MoonHunter Sayeth 20180110


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Bits for Players Part I

I tend to do nothing but GM advice. So I thought I should give some thought to players. I am running behind because of lack of web access - thus lack of research checks. So here is the First Bits for Player....

Point to Ponder
  • GMs are just the first player - a players with editorial control. The other players do everything a GM does, just on a smaller scale. Just think about that for a while.

    Bright Rules:
  • Your job as a player is to help every player be as awesome as possible.
  • Your job as a player is to help the game go.
  • Your job as a player is to be the best player you can be.
  • Keep in mind that this is a game, not a life-and-death matter; the goal is to have casual fun, not to have the most powerful character around or to follow the rules to the letter.

    Respect the Game:
  • Show up on time.
  • Show up with what you need.
  • Ignore your distraction (phone/ computer/ comic books).
  • Learn the rules. Play the game to the best of your abilities.
  • Try not to fall asleep during the game.

    Respect your fellow players:
  • Don't monopolize the GM's time or the table time.
  • Share the spotlight with everyone.
  • Be interested in the game and the people you are gaming with.
  • Work with your fellow players to make the game work.
  • Your job as a player is that everyone has fun including the GM. If "playing your character" will get in the way of that, think about a different character.
  • And the classic, "Don't be a dick"

    Your character is your tool
  • Build 3/4th your character's background, that way you can add in things you encounter in game.
  • Attach your character to the world - be part of the setting, the organizations, the history.
  • Have goals with concrete steps that you can achieve.
  • Work with the other players to form a coherent group of characters. Find reasons to work with them and to be part of a team
  • Know the rules that apply to your character (and page number)
  • Be pro-active with your character

    In Play
  • Don't whine.
  • Don't cheat.
  • Accept Referee (or DM/GM or Judge) rulings during the game.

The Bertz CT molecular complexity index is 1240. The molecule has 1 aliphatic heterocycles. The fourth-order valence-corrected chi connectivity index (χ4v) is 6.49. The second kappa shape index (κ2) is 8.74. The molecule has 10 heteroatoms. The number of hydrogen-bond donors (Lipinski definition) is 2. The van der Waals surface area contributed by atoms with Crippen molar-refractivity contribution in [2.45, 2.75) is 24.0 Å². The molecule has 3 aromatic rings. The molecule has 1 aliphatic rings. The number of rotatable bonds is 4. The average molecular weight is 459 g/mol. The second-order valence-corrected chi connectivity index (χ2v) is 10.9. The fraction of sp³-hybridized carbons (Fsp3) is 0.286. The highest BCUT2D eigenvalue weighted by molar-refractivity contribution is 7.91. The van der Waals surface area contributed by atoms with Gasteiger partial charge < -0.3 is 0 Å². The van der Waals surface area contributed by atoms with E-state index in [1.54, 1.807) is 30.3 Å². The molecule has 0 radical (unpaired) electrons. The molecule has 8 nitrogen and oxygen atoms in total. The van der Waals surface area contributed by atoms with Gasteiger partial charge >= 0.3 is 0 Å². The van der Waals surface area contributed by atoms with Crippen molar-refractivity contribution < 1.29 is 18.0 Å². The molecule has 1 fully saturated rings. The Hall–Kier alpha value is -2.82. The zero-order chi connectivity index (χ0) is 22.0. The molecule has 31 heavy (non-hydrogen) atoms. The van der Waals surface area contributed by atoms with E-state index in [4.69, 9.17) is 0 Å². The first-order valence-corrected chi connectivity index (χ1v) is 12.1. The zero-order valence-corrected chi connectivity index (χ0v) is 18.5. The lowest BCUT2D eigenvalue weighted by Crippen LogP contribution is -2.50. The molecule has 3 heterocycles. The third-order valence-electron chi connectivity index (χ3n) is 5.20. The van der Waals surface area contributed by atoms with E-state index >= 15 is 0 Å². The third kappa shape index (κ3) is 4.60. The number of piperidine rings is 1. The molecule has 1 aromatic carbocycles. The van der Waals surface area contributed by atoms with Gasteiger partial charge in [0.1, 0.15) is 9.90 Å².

Invest some time in the game:
  • The GM has spent a few hours on your game session, the least you can do is spend a few minutes to prepare for the game, plan on what you want to do, and polishing up game.

    Work it out
  • Talk to the GM about what you want out of the game
  • Talk to other players about what you want out of the game
  • Communicate your expectations and any problems you have in a productive and undramatic way.

There we go. That is a solid list. To be honest, I seldom get a chance to play. I have to really think about what a player wants. I thought about what made it all work for my players.

Let me think about this some more, read some threads, and talk to some people. Then I can put out a better list in part II or part III.


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While searching for something else, I found this

The advice from Mike Carr's forward to the 1st Ed. AD&D's Players Handbook:

This inspired today's post.

1) Be an organized player; have the necessary information on your character readily at hand and available to the Dungeon Master.

2) Cooperate with the Dungeon Master and respect his decisions; if you disagree, present your viewpoint with deference to his position as game moderator. Be prepared to accept his decision as final and remember that not everything in the game will always go your way!

3) Cooperate with the other players and respect their right to participate. Encourage new and novice players by making suggestions and allowing them to make decisions on courses of action rather than dictating their responses.

4) If you are unable to participate in an adventure, give the other players and the DM some concrete guidelines if your character is going to be included in the adventuring group; be prepared to accept the consequences, good or bad, in any case.

5) Get in the spirit of the game, and use your persona to play with a special personality all its own. Interact with the other player characters and non-player characters to give the game campaign a unique flavor and "life". Above all, let yourself go, and enjoy!

Pretty good advice, especially considering that was written in June of 1978, just 3 years after OD&D was first published.
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